To your continued Trade Show Success.
John Hill, Trade Show Coach
April 22, 2011
Do – Have a Reason for Giveaways
I don’t believe in giveaways, but if you want to use a giveaway, have the attendee do something for it. To have a table in front of your booth, lined with hundreds of pens, cups or tee shirts and having people come by and take one to me is a waste of money and certainly doesn’t do anything for the company exhibiting.
Don’t – Give it Away to Everyone
You as the exhibiting company have to ask yourself the question, “Did the person come to the booth to learn about my company’s product or service or to pick up one of the giveaways”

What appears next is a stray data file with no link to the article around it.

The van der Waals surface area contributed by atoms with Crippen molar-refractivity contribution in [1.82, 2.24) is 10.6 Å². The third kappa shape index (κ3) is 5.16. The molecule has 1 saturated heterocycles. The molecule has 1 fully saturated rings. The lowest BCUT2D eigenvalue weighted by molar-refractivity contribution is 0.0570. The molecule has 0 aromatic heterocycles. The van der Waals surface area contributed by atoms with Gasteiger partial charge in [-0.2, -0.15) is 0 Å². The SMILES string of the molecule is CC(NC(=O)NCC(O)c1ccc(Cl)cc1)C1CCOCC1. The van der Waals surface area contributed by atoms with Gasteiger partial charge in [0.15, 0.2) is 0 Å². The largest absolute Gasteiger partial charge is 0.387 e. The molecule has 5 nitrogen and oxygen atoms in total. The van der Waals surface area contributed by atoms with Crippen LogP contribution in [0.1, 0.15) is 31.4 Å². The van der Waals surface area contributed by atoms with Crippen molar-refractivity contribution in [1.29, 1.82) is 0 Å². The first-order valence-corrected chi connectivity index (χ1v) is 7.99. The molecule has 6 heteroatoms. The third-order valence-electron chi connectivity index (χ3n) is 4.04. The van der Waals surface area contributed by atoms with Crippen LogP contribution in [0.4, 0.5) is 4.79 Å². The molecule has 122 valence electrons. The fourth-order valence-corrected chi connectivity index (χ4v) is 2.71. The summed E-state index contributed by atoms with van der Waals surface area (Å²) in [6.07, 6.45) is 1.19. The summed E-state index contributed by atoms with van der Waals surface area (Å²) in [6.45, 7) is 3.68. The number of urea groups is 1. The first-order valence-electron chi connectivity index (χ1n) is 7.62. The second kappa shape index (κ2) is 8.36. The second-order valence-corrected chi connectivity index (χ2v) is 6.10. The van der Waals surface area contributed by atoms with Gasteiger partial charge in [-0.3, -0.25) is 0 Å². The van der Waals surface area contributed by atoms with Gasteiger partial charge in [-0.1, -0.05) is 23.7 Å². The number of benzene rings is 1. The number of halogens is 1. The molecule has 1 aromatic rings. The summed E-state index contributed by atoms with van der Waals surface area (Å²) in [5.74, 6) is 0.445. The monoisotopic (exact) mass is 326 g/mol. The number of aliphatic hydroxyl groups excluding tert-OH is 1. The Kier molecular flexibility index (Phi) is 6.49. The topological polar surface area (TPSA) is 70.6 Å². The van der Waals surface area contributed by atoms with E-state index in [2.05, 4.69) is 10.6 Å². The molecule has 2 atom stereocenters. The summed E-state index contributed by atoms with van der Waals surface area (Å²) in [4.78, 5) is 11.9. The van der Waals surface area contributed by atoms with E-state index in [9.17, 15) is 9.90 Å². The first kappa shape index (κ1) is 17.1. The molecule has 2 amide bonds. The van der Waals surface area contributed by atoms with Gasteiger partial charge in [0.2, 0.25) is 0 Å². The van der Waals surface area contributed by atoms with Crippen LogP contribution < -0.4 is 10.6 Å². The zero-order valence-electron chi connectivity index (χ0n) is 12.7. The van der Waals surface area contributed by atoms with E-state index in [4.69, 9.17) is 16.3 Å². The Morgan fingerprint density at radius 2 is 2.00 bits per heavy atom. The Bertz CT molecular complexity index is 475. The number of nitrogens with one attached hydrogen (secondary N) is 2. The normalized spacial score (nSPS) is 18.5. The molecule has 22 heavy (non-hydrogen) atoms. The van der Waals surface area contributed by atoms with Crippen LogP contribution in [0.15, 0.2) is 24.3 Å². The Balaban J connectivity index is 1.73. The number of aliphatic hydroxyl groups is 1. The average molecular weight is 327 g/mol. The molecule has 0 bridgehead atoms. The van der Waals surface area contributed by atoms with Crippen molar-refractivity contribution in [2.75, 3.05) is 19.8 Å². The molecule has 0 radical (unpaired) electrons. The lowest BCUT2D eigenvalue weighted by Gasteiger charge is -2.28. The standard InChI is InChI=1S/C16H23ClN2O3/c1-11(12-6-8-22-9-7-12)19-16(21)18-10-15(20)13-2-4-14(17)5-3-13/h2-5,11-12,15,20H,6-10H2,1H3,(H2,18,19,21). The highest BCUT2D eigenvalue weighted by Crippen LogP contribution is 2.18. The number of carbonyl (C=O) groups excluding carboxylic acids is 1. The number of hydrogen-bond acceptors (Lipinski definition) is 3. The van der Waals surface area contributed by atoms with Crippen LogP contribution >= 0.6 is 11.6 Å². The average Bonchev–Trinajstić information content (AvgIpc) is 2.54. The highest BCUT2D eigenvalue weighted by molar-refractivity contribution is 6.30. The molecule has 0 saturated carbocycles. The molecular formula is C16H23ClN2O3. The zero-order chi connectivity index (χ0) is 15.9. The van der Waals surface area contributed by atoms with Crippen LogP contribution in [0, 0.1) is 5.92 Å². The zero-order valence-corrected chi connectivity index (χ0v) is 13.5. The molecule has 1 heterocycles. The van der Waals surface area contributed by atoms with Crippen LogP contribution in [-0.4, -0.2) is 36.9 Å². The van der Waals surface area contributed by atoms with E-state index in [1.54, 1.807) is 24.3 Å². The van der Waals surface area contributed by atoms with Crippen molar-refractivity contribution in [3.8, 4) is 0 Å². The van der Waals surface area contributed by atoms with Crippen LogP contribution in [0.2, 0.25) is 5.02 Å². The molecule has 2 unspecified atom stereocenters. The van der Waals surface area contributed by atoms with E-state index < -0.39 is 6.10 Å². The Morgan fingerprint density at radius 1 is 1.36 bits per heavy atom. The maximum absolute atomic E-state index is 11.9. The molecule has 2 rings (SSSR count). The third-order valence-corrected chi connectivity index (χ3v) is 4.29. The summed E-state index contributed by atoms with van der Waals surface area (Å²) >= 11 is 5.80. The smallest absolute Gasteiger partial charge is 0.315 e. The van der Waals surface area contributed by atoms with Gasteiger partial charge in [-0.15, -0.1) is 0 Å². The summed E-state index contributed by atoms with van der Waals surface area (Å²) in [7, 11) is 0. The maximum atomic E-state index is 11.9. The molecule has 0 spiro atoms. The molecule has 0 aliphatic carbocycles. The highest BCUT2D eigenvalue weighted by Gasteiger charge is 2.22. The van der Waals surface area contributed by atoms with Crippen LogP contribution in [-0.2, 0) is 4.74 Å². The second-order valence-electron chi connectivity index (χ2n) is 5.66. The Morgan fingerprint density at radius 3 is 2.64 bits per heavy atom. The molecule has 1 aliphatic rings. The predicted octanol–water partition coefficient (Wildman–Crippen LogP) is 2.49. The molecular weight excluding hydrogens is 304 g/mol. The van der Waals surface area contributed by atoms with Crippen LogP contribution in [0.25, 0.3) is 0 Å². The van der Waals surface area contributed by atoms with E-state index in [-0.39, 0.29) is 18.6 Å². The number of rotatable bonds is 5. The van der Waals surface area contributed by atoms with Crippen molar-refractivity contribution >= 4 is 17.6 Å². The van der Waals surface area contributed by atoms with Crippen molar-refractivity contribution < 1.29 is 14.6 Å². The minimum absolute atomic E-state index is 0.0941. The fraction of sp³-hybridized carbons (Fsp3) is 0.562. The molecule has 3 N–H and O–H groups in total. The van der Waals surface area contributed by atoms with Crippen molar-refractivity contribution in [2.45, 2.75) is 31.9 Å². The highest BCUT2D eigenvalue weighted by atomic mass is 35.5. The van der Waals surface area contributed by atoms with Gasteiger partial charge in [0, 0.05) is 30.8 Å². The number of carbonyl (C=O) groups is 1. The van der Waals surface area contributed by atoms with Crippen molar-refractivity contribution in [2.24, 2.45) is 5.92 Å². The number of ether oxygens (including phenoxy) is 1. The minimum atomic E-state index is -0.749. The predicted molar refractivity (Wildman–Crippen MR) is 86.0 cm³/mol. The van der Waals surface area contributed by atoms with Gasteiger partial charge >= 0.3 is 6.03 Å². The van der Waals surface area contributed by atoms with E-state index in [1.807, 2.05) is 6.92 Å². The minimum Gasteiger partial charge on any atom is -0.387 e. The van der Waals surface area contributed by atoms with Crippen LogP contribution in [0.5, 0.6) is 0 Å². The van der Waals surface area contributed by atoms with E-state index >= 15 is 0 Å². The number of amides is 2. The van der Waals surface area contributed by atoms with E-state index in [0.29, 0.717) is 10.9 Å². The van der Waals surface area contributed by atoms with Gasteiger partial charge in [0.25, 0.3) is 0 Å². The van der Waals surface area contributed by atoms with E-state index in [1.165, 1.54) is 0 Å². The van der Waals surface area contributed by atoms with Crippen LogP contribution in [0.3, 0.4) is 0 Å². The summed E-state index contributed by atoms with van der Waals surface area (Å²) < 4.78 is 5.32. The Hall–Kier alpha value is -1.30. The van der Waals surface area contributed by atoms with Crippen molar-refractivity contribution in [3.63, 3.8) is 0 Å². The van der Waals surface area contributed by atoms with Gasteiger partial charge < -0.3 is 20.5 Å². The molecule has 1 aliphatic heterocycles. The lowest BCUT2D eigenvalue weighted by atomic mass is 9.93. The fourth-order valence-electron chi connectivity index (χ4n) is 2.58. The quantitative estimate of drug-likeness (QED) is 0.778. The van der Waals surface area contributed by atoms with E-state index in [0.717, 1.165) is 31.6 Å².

Do- Require Participation
If you keep the giveaway on the shelf, (for example a pen) and the attendee prospect enters into discussion, and you qualify that person. At the conclusion of the qualification sequence (which should take less than 5 minutes) gives the person the pen and say,” Thank you for stopping at the XYZ booth and your interest in our products and services. Here is a pen to remember us by” the person has done something, by participating in the qualification sequence, you have accomplished something, and now you personally present the pen to that person. Now it is a big deal, you have made it a big deal, because not everyone that comes to your booth is going to get one of these pens.
April 18, 2011
Companies that exhibit without a trade show plan.
If a company signs up to be an exhibitor at a trade show, and they have not developed a trade show business plan, they are just attendee with a booth.
Trade Shows are expensive.